Dog Collar

Dog Collar: All The Reasons Your Dog Should Wear One

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Dog Collar

Have you ever had something you did come back and bite you in the neck? You’re probably saying that’s normal right? Karma and such. What of having something good you did turn around and bring terrible results? You feel there is no justification for that because you did something good. Unless doing good is no longer right.

The thing is, we kinda agree with you on the no justification thing. However, you might have been at fault a little, just a little (you should have seen this coming, we said kinda). Now hold your horses!

We are not saying that you did anything on purpose. All we are saying is maybe you didn’t have full information before doing the good that you did (we knew you’d agree, however grudgingly).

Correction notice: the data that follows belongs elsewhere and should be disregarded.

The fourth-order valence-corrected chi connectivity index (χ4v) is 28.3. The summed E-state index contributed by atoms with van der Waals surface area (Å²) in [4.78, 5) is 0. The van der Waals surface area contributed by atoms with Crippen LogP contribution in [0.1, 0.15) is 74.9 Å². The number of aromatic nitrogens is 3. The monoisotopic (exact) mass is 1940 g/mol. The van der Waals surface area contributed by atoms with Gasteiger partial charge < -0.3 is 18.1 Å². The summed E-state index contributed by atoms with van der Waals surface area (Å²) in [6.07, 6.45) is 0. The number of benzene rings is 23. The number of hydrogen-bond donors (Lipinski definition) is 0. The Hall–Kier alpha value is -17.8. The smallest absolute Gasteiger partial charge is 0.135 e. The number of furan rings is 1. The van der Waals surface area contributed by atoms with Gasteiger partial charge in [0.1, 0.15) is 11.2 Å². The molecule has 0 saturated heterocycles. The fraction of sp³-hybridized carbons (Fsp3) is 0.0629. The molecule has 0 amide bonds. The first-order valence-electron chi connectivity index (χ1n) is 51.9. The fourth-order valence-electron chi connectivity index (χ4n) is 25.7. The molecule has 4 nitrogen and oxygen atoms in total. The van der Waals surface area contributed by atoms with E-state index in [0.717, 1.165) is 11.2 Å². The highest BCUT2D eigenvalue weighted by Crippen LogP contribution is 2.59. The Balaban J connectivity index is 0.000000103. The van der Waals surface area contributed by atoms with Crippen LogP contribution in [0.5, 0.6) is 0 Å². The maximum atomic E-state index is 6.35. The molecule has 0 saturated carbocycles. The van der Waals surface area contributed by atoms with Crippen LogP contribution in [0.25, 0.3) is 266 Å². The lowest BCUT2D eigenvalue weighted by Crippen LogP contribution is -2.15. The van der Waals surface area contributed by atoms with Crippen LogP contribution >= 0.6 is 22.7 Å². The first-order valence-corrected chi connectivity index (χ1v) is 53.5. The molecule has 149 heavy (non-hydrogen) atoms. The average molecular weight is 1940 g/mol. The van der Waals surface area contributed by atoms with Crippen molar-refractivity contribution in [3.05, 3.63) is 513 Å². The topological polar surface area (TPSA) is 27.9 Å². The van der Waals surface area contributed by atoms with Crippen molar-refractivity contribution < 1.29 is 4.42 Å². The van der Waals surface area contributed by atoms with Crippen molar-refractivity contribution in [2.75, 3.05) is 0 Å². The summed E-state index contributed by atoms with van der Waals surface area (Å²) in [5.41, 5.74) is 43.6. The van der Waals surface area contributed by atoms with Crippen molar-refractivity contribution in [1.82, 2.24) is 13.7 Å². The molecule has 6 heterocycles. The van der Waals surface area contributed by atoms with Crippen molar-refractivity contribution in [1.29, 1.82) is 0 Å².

One of those ‘good things’ you might have done is get your dog a dog pet collar.  A dog pet collar is absolutely necessary. You really can’t do without it.

However buying a collar can come back to bite you in the neck (or your dog in this case) if you buy the wrong kind. There are so many dog collars in the market that it is quite easy to pick the wrong kind.

You have to be careful when picking a collar for your dog because some of those collars are just punishment chains. Before we get ahead of ourselves, let’s show you what a dog collar is usually used for (we know you know but please humor us)

What exactly is A Dog Collar?

A dog pet collar is that thing you place around your dog’s neck for a myriad of reasons. This should not be confused for a dog harness which is fastened around the dog’s body. A leash is usually attached to the collar and used to direct the dog or be directed by the dog, whatever the case may be.

A Dog pet collar could either be made of  nylon or leather. Although there are some other less popular materials a dog pet collar can be made from including polyester and metal.

Does My Dog Need A Dog Collar?

You answered it, yes. As we’ve said before a dog pet collar is absolutely necessary. A dog collar is majorly used for control. It is where the leash is attached when you want to take your dog out on a walk or something.